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Social Issue Games Can also be Commercial Games

April 12, 2011

This article and interview caught my eye.  It’s with Red Redemption, makers of the global warming game Fate of the World.  They state that serious games (i.e. games that tackle serious issues) can be commercially successful projects:

[Those games] that tackle real-world issues and aim to educate as well as entertain – can be done on a commercial scale, making them a viable business for publishers that are becoming increasingly risk averse.

However, as with all game development it’s a struggle to realise the final product. Red Redemption spent as much as £200,000 raising £1 million from investors, faced death threats over the subject matter and had to work the system in order to score more finance through the R&D tax credits offered by the UK government, according to CEO Klaude Thomas.

“I just felt that there was there was a market here, and it was actually feasible to develop serious games commercially,” said Thomas, of his decision to leave big budget games development and enter the serious games market.

I’ve played Fate of the World at beta and its a fun game.  Serious topic, fun game. Which brings me to this point of ‘Serious Games’ – a tag I’m not happy with.  Why is the topic of Fate of the World (climate change) classed as serious when that of Call of Duty (war) is not?  Both are serious topics and fun games.  So I agree with the concept of ‘serious games’ but just not with the tag.  However I’ve not yet thought of a clever one to suggest as a replacement, ‘Social Issue Games’?  (It’s a bit…well…serious…)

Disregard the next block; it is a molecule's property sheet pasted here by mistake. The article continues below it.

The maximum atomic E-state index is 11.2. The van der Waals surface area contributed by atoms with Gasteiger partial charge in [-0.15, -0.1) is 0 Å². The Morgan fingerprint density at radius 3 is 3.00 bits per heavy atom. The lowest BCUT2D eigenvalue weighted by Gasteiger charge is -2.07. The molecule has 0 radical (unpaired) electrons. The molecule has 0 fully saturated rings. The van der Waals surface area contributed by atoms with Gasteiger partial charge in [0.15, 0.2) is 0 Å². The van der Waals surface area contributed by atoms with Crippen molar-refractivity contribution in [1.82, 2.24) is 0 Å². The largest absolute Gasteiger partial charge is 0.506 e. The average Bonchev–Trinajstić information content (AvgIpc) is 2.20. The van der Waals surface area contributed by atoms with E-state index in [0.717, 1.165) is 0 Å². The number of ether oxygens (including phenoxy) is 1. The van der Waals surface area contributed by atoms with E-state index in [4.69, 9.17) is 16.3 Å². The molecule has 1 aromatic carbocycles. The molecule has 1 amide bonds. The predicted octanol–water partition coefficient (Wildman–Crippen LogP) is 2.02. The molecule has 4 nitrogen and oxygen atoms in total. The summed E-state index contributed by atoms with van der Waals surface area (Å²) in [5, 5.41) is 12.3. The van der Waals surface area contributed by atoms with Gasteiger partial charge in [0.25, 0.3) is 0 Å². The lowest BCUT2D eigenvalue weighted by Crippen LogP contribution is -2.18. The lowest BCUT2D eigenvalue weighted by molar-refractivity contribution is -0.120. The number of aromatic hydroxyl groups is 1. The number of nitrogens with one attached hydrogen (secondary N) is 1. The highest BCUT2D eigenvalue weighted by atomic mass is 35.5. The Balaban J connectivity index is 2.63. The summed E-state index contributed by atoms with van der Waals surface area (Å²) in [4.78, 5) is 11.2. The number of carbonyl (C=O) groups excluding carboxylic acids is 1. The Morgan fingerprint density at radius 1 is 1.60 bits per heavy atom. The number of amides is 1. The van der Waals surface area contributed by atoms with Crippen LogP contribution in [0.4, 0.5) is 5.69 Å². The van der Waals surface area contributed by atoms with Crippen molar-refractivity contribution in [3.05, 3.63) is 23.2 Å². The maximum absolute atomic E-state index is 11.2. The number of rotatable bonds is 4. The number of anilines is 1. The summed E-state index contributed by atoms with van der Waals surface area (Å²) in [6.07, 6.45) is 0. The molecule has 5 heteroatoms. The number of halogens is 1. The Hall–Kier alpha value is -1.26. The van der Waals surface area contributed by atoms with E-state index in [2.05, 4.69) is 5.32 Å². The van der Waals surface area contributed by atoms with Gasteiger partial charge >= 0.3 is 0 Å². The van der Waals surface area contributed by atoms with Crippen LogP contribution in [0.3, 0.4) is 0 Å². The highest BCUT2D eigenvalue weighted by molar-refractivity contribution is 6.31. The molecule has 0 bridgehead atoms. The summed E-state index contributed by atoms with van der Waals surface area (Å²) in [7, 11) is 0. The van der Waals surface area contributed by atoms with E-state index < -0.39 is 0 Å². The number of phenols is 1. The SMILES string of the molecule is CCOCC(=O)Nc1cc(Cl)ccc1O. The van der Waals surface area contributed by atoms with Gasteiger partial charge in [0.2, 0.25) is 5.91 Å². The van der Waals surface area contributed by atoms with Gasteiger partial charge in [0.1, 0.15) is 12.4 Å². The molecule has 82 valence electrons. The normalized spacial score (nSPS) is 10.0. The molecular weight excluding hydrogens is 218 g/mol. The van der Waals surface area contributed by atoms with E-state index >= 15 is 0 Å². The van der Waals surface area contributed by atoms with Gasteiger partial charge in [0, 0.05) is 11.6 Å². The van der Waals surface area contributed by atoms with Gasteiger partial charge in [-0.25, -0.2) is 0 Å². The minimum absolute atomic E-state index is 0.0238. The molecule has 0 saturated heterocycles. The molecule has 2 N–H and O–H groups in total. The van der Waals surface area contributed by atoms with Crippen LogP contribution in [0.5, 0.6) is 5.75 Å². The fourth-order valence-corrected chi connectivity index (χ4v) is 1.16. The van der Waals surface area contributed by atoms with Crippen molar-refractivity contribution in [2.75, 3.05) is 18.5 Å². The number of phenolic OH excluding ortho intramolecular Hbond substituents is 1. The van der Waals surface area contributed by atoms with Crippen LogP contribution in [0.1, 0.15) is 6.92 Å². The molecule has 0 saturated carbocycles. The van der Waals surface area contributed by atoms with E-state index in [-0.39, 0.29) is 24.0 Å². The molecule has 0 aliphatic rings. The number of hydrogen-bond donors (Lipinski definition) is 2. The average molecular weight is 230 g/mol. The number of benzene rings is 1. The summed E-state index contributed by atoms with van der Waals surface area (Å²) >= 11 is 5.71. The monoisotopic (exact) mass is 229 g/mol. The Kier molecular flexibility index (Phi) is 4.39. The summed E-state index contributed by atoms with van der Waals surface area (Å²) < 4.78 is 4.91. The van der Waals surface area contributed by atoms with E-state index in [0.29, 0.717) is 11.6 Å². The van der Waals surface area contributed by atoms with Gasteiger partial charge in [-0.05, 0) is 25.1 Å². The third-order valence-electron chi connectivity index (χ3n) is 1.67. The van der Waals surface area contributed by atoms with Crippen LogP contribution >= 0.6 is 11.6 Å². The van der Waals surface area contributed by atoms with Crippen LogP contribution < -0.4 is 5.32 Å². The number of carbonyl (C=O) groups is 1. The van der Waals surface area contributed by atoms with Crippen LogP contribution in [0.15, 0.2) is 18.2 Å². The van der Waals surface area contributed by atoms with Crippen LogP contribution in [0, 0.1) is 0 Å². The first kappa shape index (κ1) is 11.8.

One Comment leave one →
  1. April 13, 2011 12:06 pm

    Yeah. Everyone hates serious games, but it has stuck like superglue laced shit to the shoes of game design. Try a hard as we like we can’t scrape it off.

    So serious games can be commercially successful and fun, and commercial games can also contain educational elements. Though the difference is in what they are intended to do. Some nice thoughts on Extra Credits on how educational elements can be crammed into commercial games in interesting ways.

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